Marisol is not the only devout Nicaraguan Catholic eschewing mass and the Church these days – far from it. She and her neighbors say that the same four or five people are the only ones showing up for Sunday mass. I’ve talked to Catholics of all political backgrounds who haven’t been to mass since April 2018, and while they continue celebrating their sacraments and Holy Days, they aren’t celebrating within the Church. My daughters are 14 and 16, and although we have attended many quinceaños (the important 15th birthdays, usually celebrated by Catholics with a special Church mass) in the past three years, not one of them has been celebrated in the Church.
“We don’t yet know where we’ll have it,” a friend tells me as she’s inviting me to her daughter’s baptism on her first birthday. “I mean, I’m Catholic, but I’m just not in agreement with the priests, and the…situation…with the Church.” She says, waving her hands expansively as if to encompass the whole complicated state of affairs.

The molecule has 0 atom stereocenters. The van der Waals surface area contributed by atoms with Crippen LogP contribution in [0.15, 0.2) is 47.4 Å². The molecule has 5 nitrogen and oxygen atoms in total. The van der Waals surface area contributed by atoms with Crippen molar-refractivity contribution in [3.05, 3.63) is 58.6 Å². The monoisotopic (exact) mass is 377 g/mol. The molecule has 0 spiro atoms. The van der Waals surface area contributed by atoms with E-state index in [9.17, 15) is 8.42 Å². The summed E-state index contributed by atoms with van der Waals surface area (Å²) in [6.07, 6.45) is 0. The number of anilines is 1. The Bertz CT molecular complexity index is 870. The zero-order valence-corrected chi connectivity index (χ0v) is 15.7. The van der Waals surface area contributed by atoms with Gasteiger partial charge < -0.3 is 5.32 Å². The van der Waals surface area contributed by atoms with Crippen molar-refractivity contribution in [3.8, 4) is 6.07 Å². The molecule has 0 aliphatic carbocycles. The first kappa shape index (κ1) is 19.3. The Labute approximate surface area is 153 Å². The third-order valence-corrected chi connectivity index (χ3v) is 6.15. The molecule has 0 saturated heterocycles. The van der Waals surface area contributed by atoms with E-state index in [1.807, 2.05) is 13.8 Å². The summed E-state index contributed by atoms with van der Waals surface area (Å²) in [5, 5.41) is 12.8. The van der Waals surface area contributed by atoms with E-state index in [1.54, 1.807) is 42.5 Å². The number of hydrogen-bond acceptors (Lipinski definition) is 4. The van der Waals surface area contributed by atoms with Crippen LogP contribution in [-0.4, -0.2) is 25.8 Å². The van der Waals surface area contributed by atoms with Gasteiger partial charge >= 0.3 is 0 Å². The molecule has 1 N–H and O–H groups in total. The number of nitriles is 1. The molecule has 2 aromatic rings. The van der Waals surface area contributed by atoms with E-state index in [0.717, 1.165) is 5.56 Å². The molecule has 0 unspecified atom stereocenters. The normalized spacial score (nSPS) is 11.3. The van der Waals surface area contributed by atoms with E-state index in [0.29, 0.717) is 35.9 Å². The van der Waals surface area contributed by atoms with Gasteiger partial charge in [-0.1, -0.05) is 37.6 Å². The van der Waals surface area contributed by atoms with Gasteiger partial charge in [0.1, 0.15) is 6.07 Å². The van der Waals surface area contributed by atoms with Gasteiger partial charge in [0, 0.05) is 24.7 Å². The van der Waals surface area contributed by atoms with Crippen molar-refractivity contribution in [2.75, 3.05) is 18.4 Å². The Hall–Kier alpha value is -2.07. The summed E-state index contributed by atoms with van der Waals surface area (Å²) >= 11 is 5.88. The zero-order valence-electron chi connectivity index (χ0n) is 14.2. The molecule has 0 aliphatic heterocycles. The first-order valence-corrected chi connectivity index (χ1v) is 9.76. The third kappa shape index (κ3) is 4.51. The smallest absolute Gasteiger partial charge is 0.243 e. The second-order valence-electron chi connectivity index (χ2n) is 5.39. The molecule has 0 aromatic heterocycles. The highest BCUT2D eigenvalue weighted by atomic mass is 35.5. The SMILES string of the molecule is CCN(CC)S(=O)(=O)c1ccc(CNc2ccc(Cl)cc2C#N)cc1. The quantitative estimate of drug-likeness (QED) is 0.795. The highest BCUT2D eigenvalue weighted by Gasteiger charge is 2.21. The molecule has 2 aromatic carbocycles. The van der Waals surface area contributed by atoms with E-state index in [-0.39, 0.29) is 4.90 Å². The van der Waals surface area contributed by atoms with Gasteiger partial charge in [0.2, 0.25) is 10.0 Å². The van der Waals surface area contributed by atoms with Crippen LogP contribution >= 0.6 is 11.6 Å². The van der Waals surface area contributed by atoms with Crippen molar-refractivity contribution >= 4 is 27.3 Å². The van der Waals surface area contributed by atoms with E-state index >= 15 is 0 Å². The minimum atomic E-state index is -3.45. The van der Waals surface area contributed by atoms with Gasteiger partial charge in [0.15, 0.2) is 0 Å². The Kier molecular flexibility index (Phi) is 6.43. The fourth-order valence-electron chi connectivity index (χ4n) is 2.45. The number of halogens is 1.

The “situation” began with the INSS protests nearly four years ago. After false reports that students were killed by police on April 18, the protests turned violent and the next day three people were killed – a police officer, a Sandinista supporter and a bystander.
Although the government rescinded its proposed reforms to the INSS system, protests continued and the opposition demanded that police be taken off the streets. With no police presence, armed opposition groups quickly set up hundreds of roadblocks which paralyzed the country and became epicenters of violence. The roadblocks lasted for nearly three months, some 253 people were killed, and many more injured. The economy was crippled – 250 buildings were burned down or ransacked, public sector property losses were over $230 million, and 300,000 jobs were lost; all of which was catastrophic for Nicaragua.
The opposition and its media apparatus blamed the government for the violence, but police and Sandinistas were specific targets of the violence – more than two dozen police officers were killed – and now ongoing investigations are showing who was funding this violence in Nicaragua: the U.S. government through USAID, NED, IRI – all “soft arms” of the CIA.